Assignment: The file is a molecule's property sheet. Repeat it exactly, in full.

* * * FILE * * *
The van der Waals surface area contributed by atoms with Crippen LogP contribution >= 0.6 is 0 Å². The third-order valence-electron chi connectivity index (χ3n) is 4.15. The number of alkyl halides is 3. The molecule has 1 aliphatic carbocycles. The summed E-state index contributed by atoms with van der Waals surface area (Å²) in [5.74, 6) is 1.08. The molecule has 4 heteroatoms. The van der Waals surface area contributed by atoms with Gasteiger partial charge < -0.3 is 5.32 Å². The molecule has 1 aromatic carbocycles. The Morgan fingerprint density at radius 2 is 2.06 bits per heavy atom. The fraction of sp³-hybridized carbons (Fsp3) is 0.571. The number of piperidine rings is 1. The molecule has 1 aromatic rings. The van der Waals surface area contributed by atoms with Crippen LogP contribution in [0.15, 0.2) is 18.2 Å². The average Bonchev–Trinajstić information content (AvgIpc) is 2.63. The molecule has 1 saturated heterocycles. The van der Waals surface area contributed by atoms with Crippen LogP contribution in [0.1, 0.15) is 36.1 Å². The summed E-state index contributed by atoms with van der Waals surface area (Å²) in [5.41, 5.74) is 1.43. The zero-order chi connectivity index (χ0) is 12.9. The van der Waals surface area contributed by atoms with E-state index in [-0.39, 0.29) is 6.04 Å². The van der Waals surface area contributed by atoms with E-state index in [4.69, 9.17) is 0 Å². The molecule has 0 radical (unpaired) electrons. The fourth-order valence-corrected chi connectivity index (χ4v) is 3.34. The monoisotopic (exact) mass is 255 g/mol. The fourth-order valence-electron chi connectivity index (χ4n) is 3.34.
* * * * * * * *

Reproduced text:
The van der Waals surface area contributed by atoms with Crippen LogP contribution >= 0.6 is 0 Å². The third-order valence-electron chi connectivity index (χ3n) is 4.15. The number of alkyl halides is 3. The molecule has 1 aliphatic carbocycles. The summed E-state index contributed by atoms with van der Waals surface area (Å²) in [5.74, 6) is 1.08. The molecule has 4 heteroatoms. The van der Waals surface area contributed by atoms with Gasteiger partial charge < -0.3 is 5.32 Å². The molecule has 1 aromatic carbocycles. The Morgan fingerprint density at radius 2 is 2.06 bits per heavy atom. The fraction of sp³-hybridized carbons (Fsp3) is 0.571. The number of piperidine rings is 1. The molecule has 1 aromatic rings. The van der Waals surface area contributed by atoms with Crippen LogP contribution in [0.15, 0.2) is 18.2 Å². The average Bonchev–Trinajstić information content (AvgIpc) is 2.63. The molecule has 1 saturated heterocycles. The van der Waals surface area contributed by atoms with Crippen LogP contribution in [0.1, 0.15) is 36.1 Å². The summed E-state index contributed by atoms with van der Waals surface area (Å²) in [5.41, 5.74) is 1.43. The zero-order chi connectivity index (χ0) is 12.9. The van der Waals surface area contributed by atoms with E-state index in [-0.39, 0.29) is 6.04 Å². The van der Waals surface area contributed by atoms with E-state index in [4.69, 9.17) is 0 Å². The molecule has 0 radical (unpaired) electrons. The fourth-order valence-corrected chi connectivity index (χ4v) is 3.34. The monoisotopic (exact) mass is 255 g/mol. The fourth-order valence-electron chi connectivity index (χ4n) is 3.34.